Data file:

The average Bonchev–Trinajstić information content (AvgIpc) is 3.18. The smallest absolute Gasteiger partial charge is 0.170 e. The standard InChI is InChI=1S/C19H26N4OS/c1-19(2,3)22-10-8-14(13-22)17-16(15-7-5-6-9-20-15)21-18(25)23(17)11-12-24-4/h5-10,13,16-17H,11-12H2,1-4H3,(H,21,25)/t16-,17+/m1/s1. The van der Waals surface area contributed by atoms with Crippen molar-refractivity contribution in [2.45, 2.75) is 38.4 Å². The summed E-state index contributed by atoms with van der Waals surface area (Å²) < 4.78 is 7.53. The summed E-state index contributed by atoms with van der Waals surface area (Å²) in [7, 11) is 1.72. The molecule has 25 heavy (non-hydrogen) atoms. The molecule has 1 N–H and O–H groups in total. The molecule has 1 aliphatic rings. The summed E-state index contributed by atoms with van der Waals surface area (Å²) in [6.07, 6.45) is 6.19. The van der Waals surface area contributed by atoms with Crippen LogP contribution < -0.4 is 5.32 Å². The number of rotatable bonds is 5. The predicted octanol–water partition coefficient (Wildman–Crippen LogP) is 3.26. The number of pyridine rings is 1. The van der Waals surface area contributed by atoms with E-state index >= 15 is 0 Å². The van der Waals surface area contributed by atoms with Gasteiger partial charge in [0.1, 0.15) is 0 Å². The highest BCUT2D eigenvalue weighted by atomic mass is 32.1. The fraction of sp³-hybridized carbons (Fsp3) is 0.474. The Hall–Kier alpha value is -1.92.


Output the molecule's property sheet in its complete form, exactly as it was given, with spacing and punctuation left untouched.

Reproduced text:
The average Bonchev–Trinajstić information content (AvgIpc) is 3.18. The smallest absolute Gasteiger partial charge is 0.170 e. The standard InChI is InChI=1S/C19H26N4OS/c1-19(2,3)22-10-8-14(13-22)17-16(15-7-5-6-9-20-15)21-18(25)23(17)11-12-24-4/h5-10,13,16-17H,11-12H2,1-4H3,(H,21,25)/t16-,17+/m1/s1. The van der Waals surface area contributed by atoms with Crippen molar-refractivity contribution in [2.45, 2.75) is 38.4 Å². The summed E-state index contributed by atoms with van der Waals surface area (Å²) < 4.78 is 7.53. The summed E-state index contributed by atoms with van der Waals surface area (Å²) in [7, 11) is 1.72. The molecule has 25 heavy (non-hydrogen) atoms. The molecule has 1 N–H and O–H groups in total. The molecule has 1 aliphatic rings. The summed E-state index contributed by atoms with van der Waals surface area (Å²) in [6.07, 6.45) is 6.19. The van der Waals surface area contributed by atoms with Crippen LogP contribution < -0.4 is 5.32 Å². The number of rotatable bonds is 5. The predicted octanol–water partition coefficient (Wildman–Crippen LogP) is 3.26. The number of pyridine rings is 1. The van der Waals surface area contributed by atoms with E-state index >= 15 is 0 Å². The van der Waals surface area contributed by atoms with Gasteiger partial charge in [0.1, 0.15) is 0 Å². The highest BCUT2D eigenvalue weighted by atomic mass is 32.1. The fraction of sp³-hybridized carbons (Fsp3) is 0.474. The Hall–Kier alpha value is -1.92.